QRSS is a CW mode in which the receiver bandwidth is drastically reduced and the rate at which code is sent is slowed beyond that which would normally be readable by ear. It is named for QRS, a Q-code indicating “send more slowly”.
As received noise is directly proportional to receiver bandwidth, the use of bandwidth for less than 1Hz is common in QRSS. This primarily serves the needs of QRP (low-power) operation, as it allows extremely weak signals to be received and decoded in the presence of high levels of background noise.
Morse code dot lengths of anywhere from a few seconds to a minute or more have been successfully employed; while a significant improvement in weak-signal performance is observed, the amount of data transferred is severely constrained.
Due to the narrow bandwidth used, frequency stability is critical at both the receiver and transmitter. A crystal-controlled reference using a crystal oven to maintain constant temperature is therefore recommended.
Fast Fourier Transform demodulation
Mathematically, a fast Fourier transform is a calculation which, given a digitized waveform (vs. time) as input, calculates the signal strength at each frequency in the sample. By connecting an SSB receiver to a computer sound card, a received signal may be captured and the signal level at each frequency displayed vs. frequency and time by software.
A computer may store a received signal and replay it at a faster speed; it may also be used (with FFT software) to generate a “waterfall” or “curtain” display graphically. Brightness or color may be used to indicate signal strength while X: Y axes represent time and frequency. (Axes are assigned so that time runs horizontally for a “curtain” graph and vertically for a “waterfall” – the two graphical depictions are otherwise identical).
As FFT demodulation of CW allows multiple frequencies within the passband to be monitored and displayed simultaneously, it will display a received signal even in the case of frequency drift and can display multiple adjacent-channel signals side-by-side if all fall within the passband.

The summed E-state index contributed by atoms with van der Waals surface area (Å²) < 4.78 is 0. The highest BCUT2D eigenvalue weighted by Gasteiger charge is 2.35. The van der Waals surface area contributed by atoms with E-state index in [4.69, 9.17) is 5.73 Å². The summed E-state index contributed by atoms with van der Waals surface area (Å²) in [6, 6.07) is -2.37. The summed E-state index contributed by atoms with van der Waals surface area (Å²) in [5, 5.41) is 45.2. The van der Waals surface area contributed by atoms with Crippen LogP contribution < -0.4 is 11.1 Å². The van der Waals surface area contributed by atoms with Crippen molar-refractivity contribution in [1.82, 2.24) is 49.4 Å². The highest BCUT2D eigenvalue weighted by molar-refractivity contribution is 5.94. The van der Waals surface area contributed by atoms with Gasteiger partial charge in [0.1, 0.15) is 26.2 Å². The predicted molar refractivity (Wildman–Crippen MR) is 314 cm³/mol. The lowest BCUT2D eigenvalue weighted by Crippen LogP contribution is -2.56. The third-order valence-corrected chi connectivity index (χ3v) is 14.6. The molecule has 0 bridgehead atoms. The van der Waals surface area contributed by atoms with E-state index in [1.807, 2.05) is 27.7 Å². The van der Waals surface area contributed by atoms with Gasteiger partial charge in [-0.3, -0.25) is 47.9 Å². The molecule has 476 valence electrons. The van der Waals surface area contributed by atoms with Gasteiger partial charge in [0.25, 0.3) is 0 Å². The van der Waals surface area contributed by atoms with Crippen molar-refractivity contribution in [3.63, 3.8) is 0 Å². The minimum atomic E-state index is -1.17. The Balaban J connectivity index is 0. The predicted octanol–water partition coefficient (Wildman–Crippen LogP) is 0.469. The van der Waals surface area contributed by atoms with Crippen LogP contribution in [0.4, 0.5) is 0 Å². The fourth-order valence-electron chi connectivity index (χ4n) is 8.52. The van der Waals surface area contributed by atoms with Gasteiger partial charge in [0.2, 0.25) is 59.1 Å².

The timing for standard International Morse code is:
- Dot: one dot-time “on”, followed by one dot-time “off”
- Dash: three dot-times “on”, followed by one dot-time “off”
- The space between characters is three dot-times “off”
- The space between words is seven dot-times “off”
A dash (including inter-symbol spacing) therefore takes twice as long to send as a dot. One approach used in QRSS is a non-standard system in which a dot and a dash are the same length but are transmitted on slightly-different frequencies. This scheme permits the time between individual symbols to be reduced, as well as reducing the length of a dash – but at the cost of allowing slightly-wider bandwidth. As two frequencies are used, each of the pair is subject to noise and interference.
QRSS has served primarily in applications such as CW beacons, where only relatively small amounts of data need be transmitted. While it has been used on various HF bands, it is most useful on bands where radioamateur allocations are very narrow or strictly limited in power (such as the 136kHz allocation in the United Kingdom, cited as having stringent power limits, a very limited bandwidth and a 2200-meter wavelength where most practical transmitting loops provide just a small fraction of one percent of power efficiency). Transmitters are typically small QRP or QRPp devices of home-brew design; some stations have used 1 RPM clockwork as a motor to turn a mechanical disk on which a beacon’s callsign is encoded.
QRSS techniques have been applied to other digital and facsimile modes, including the Hellschreiber frequency-vs-time facsimile plotting system (as the same demodulation techniques which apply to the CW “curtain” and “waterfall” graphs apply to Hellschreiber).
A QRSS grabber is a dedicated receiver that collects and decodes cross signals.
Information about how to set up a grabber can be found Here
A compendium of grabbers can be found here